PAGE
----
Reducing our core apps’ software inventory

In my free time, I try to help other open source projects get rid of accumulated weight from the years. At GUADEC, I told the Epiphany devs that the 3.x series (with its new design direction/vision and the gradually improving Webkit backend) would be the perfect opportunity to close massive amounts of old bug reports. Indeed, there were nearly a thousand of them open. This week-end, I closed about 150 of them. I’m not even nearly done; this will take time and patience, especially since I want to do the same thing with Empathy, which also expressed interest in a radical round of cleanup. What I’d like to convince you of is the need to reduce our “excess inventory”. Read on.

Although I’m superhuman and can shoot down hundreds of bugs with my laser eyes and uncanny searching abilities, I need some help here. If we had a concerted SWAT team of cleaners/triagers, each closing a dozen bugs every day (focusing together on one specific project at a time), we would get the whole situation under control in no time. Start small but regularly: unless you’re feeling motivated in doing batches/sprints of 50-100 in a row, start by cleaning up a dozen of them per day (and then force yourself to stop). This is a great way to contribute to GNOME if you’re a power-user who doesn’t code.

Some general principles I would like to share in this blog post:

  • Move fast and avoid staying in limbo. NEEDINFO everything you’re unsure about. In six months, with a special search query, close any remaining NEEDINFO that has not been clearly answered (if the GNOME bugsquad doesn’t do it for you for free). For example, here’s a search query showing all NEEDINFO bugs that haven’t changed in the last three months.
  • Be polite but firm. If you know the project’s vision, show some courage and learn to say no or “patch or it won’t happen”. If you lack experience and have doubts, ask the devs for a “yes/no” decision on a given bug. You’ll learn a lot that way.
  • Do regular cleanup sessions every few months or when undergoing a significant technological or ideological change. Know the “big projects” on the roadmap and seize opportunities for cleanups (ex: old untouched bugs, core engine changes, UI redesigns and focus changes, …).

These principles stem from my personal experience, from “lean” manufacturing and the theory of constraints, from the “Getting Things Done” methodology, and from interesting articles such as Havoc Pennington’s or Joel Spolsky’s. The 2nd half of Havoc’s “Free software UI” article is mandatory reading to understand GNOME’s development philosophy of the last decade. Joel’s “Software Inventory” article has some fascinating/provocating ideas when it comes to bug tracking (but really, that’s just lean manufacturing applied to software development):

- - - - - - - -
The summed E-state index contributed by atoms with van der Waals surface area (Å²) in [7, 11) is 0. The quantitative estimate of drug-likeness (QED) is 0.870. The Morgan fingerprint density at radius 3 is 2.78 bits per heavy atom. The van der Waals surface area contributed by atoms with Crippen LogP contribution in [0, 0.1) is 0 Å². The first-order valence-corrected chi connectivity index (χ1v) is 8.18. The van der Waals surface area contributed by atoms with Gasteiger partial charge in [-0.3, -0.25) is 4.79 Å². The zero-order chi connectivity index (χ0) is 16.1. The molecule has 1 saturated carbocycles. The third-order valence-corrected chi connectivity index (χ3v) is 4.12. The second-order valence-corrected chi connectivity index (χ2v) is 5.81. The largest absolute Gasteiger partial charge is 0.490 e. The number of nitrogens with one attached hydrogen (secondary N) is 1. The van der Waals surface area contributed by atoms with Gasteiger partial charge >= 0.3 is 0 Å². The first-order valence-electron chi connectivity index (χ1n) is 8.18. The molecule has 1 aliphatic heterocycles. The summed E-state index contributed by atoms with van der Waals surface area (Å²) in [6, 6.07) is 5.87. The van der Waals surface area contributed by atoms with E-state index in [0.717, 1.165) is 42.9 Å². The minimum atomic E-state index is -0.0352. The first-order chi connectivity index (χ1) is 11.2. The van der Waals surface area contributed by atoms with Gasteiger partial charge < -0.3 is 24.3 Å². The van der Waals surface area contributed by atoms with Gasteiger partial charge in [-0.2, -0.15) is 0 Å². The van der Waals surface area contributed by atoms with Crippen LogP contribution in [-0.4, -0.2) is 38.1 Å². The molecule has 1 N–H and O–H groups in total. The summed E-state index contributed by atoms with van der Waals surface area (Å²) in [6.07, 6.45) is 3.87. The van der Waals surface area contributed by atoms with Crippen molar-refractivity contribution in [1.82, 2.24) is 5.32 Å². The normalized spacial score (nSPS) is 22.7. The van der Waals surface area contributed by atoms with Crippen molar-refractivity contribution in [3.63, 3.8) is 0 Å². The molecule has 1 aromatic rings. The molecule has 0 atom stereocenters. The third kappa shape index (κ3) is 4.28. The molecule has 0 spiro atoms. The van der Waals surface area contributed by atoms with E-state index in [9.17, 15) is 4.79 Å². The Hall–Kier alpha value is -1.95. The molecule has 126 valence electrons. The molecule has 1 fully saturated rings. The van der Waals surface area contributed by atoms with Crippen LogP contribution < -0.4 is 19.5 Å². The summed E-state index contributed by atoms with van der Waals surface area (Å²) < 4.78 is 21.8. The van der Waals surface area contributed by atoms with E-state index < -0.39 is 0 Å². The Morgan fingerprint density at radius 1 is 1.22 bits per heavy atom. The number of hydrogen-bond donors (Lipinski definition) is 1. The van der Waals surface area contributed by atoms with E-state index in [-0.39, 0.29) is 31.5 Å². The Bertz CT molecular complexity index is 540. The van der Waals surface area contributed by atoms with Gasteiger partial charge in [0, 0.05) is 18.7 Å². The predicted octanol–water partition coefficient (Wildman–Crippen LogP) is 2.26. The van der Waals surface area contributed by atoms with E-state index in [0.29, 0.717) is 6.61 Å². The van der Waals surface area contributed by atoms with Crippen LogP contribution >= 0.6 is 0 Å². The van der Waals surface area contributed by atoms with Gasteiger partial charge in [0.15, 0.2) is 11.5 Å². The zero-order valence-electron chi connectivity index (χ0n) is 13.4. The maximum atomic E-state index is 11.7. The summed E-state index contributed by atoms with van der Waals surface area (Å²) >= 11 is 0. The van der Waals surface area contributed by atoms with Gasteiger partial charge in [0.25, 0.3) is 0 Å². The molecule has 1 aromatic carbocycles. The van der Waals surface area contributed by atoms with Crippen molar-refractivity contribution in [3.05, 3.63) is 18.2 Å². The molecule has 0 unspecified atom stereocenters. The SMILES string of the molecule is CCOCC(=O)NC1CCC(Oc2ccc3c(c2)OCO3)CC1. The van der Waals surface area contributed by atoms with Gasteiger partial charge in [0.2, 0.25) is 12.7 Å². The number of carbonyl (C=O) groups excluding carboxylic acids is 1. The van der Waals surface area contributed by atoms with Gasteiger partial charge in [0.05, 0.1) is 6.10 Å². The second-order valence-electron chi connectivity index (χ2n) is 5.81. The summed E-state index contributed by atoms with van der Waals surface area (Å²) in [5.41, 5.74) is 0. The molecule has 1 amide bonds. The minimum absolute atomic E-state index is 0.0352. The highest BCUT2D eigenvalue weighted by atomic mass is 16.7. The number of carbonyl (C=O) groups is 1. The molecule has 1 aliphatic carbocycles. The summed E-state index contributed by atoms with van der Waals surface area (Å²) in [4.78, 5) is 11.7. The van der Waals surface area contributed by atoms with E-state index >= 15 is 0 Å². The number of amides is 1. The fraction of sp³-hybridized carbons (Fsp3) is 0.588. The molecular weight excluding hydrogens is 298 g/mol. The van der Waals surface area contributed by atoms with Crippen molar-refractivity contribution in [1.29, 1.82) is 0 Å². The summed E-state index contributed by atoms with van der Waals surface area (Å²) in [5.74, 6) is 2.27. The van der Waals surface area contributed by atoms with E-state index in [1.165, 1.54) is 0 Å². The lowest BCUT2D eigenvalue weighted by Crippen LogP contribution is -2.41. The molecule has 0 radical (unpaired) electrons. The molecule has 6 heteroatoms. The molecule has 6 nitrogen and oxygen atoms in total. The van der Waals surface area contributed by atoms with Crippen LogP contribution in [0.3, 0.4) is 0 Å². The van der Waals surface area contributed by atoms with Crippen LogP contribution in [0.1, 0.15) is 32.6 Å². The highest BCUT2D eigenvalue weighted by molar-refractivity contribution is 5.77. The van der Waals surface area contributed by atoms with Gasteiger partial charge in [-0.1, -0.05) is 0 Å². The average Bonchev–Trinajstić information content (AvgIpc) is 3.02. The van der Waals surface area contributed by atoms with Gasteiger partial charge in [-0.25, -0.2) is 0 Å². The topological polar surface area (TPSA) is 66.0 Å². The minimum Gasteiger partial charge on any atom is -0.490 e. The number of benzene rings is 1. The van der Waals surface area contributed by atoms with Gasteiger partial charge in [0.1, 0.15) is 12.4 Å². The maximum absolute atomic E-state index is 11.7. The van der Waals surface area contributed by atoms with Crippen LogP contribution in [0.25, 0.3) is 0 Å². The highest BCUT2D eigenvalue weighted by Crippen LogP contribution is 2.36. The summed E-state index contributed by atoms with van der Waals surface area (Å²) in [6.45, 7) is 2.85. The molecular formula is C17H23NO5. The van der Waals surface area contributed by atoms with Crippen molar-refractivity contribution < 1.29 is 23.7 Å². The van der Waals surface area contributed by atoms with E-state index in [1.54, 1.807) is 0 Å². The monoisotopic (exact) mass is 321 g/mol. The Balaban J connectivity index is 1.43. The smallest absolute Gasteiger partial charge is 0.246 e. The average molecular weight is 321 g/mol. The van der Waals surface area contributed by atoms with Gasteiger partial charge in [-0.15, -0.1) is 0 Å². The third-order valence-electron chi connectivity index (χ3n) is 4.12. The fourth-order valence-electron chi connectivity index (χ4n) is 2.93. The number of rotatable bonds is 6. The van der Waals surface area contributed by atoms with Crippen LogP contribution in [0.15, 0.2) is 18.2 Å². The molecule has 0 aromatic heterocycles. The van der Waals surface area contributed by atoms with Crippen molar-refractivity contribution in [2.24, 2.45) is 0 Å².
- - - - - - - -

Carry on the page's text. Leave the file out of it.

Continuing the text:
“[...] the desire never to miss any bug report leads to bug bankrupcy, where you wake up one day and discover that there are 3000 open bugs in the database, some of which are so old they may not apply any more, some of which can never be reproduced, and most of which are not even worth fixing because they’re so tiny. When you look closely you realize that months or years of work has gone into preparing those bug reports, and you ask yourself, how could we have 3000 bugs in the database while our product is delightful and customers love it and use it every day?

[...] stop and fix bugs until you feel like you’re fixing stupid bugs. Then close as “won’t fix” everything left in the bug database. Don’t worry, the severe bugs will come back.”

This is what this blog post is all about. Reducing our excess inventory.

Towards that goal, here are some bug searching tips:

  • Search for all bugs reported on [insert your deprecated technology here] (in Epiphany’s case, the Gecko/XULRunner backend). If they still affect the new backend, bump version numbers and change components as required. Otherwise, if they are not easily reproducible, kill them all.
  • Search and verify all bugs older than 400 days, 800 days. Chances are they are fixed, obsolete, out of scope, duplicates, or crack (requesting features from the 80’s that 0.1% of users care about).
  • Developers/maintainers: search for all unreviewed patches. Forward-port and merge yourself, or ask the reporter to do it and NEEDINFO/close in the meantime. The longer you let a patch sit there (even if it’s not 100% perfect), the harder it will be to manage and the more likely it is to be completely obsolete/wasted.

In the case of Epiphany, I added links in https://live.gnome.org/Epiphany/Development for sample search queries for the items above. You can adapt them for most projects.

The art of saying no

When faced with a bug report, you have three choices, especially when it comes to features:

  • “Yes”. Only if it fits the project vision and you care enough about this feature to implement it yourself in the foreseeable future.
  • “No for now, yes if you provide a patch”. Until then, close the bug report, or if you kinda care about the feature, confirm it, tag it “gnome-love” and possibly lower its priority.
  • “No, out of scope. Sorry”. Be respectful and polite (you can’t implement everything out there due to insufficient manpower or because feature X would go against the project vision/intended UX; a canned message for that helps a lot). People will respect your decision more if they know your constraints and why you have to say no.

TL;DR: uncontrolled feature requests are vicious beasts that will eventually cloud your vision and suck your blood. Keep them at a safe distance.

Before you start flaming, keep in mind the context in which I’m saying this: long-term maintainability, a clearly defined scope, reasonable goals, a lean and agile approach, etc. I’m not saying that suggestions for enhancements/features are not valuable (they are, very much), but they need to be carefully and realistically evaluated.

Decisions need to be taken

Indecision is paralysis. Leaving a 7 years old bug report open because “nobody has made a decision” is not going to help developers attain a lean process. In bug 167592 for instance, I politely request the devs or design team to say a final yes or no, not a “maybe, I don’t know”. If we don’t decide now, we never will.

This approach may seem harsh to many (especially if you’ve never done long-term software maintenance and development), but it is the only sustainable way forward. Remember the goal: adherence to a clear vision, minimal “inventory” and achieving a lean/agile project flow.

Additional tips for bug triagers